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*In 2013, India’s first legislation specifically addressing the issue of workplace sexual harassment was enacted: the Sexual Harassment of Women at Workplace (Prevention, Prohibition and Redressal) Act, (“POSH Act”).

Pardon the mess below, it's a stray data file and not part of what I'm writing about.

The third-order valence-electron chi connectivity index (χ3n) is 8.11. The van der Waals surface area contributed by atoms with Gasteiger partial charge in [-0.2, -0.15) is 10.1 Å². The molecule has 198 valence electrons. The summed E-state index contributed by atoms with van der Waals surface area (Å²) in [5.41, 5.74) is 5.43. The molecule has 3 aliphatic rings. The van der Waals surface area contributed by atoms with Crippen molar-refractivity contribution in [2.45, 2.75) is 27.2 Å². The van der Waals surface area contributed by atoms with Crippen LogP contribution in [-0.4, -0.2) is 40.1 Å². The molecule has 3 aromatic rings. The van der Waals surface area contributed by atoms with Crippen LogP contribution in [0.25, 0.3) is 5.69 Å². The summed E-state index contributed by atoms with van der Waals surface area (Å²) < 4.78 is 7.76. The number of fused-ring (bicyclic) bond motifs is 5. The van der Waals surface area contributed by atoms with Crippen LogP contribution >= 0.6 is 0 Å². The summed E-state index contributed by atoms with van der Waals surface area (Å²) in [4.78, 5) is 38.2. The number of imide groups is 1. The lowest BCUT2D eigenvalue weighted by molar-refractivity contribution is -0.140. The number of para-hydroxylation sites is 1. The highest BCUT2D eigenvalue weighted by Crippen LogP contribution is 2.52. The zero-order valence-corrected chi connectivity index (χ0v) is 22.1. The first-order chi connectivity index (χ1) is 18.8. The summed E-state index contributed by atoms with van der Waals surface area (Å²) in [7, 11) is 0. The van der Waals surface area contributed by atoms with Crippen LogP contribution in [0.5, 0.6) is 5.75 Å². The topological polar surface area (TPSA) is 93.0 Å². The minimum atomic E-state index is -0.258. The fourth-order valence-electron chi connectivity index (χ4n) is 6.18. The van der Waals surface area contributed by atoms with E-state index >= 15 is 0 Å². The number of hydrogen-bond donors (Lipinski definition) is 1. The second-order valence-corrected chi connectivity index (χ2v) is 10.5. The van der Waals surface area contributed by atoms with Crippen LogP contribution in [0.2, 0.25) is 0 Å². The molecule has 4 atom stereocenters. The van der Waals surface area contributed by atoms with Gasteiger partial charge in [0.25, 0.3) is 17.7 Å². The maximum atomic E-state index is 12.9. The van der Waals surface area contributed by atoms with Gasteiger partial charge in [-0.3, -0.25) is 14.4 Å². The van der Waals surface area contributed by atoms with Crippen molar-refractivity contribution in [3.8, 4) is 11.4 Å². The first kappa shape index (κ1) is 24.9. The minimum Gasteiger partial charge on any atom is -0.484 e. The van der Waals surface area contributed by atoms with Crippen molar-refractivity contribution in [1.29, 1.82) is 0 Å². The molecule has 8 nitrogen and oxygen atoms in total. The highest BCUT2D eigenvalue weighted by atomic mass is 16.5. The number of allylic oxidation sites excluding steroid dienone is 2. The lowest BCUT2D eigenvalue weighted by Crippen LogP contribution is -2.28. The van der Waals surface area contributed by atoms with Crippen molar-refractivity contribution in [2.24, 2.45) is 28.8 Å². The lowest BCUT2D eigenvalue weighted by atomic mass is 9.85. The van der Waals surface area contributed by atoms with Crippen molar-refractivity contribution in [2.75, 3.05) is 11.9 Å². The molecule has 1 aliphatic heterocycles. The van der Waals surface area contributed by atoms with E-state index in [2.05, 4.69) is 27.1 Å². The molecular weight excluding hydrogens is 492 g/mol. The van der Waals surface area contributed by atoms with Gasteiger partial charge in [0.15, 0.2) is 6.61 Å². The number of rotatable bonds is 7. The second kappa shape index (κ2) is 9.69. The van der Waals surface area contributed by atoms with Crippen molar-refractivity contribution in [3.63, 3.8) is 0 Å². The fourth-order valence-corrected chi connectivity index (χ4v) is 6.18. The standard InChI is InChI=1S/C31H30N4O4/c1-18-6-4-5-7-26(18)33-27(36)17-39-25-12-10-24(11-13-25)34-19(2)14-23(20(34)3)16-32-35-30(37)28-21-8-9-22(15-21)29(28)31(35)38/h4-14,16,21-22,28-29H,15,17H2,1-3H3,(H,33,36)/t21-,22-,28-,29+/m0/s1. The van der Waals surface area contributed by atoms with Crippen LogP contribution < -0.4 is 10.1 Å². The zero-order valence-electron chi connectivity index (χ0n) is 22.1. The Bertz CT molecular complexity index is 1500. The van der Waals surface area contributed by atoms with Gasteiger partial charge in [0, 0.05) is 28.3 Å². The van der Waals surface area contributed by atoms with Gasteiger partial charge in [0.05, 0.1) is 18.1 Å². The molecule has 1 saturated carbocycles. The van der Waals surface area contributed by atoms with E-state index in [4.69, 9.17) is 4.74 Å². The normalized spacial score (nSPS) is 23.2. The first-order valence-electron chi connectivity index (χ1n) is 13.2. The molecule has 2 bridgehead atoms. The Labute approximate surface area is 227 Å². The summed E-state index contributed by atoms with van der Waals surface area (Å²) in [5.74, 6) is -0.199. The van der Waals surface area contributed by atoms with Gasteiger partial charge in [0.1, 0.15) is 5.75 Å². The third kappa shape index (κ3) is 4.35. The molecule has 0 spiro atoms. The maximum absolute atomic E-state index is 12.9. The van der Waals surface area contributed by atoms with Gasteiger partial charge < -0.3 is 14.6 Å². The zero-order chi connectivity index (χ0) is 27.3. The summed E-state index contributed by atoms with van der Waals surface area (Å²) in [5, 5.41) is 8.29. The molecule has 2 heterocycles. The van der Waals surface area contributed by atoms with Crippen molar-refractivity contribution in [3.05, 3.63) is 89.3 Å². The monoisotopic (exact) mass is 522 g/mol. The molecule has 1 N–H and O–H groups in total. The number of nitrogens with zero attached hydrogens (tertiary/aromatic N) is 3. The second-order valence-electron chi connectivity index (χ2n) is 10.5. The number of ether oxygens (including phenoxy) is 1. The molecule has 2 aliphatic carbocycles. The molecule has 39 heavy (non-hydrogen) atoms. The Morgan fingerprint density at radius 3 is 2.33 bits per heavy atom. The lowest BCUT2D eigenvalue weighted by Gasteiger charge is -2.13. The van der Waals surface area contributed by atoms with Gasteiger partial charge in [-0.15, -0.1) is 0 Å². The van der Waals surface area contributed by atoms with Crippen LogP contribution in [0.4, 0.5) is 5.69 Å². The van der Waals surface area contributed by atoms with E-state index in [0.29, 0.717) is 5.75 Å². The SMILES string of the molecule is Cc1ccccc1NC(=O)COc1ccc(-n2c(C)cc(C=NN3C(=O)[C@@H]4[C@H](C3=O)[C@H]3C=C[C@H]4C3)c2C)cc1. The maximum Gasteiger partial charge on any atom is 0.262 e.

An important feature of the POSH Act is that it envisages the setting up of a grievance redressal forum: the Internal Committee. The POSH Act requires an employer to set up an ‘internal committee’ (“IC”) at each office or branch, of an organization employing 10 or more employees, to hear and redress grievances pertaining to sexual harassment. The POSH Act details guidelines on the constitution of the IC, the enquiry/ redressal process, punishment and compensation, and stresses on the need to maintain confidentiality. The POSH Act stipulates that the IC shall, while inquiring into a complaint of workplace sexual harassment, have the same powers as vested in a civil court under the Code of Civil Procedure, 1908 when trying a suit in respect of: i. summoning and enforcing the attendance of any person and examining him on oath; ii. requiring the discovery and production of documents; and iii. any other matter which may be prescribed.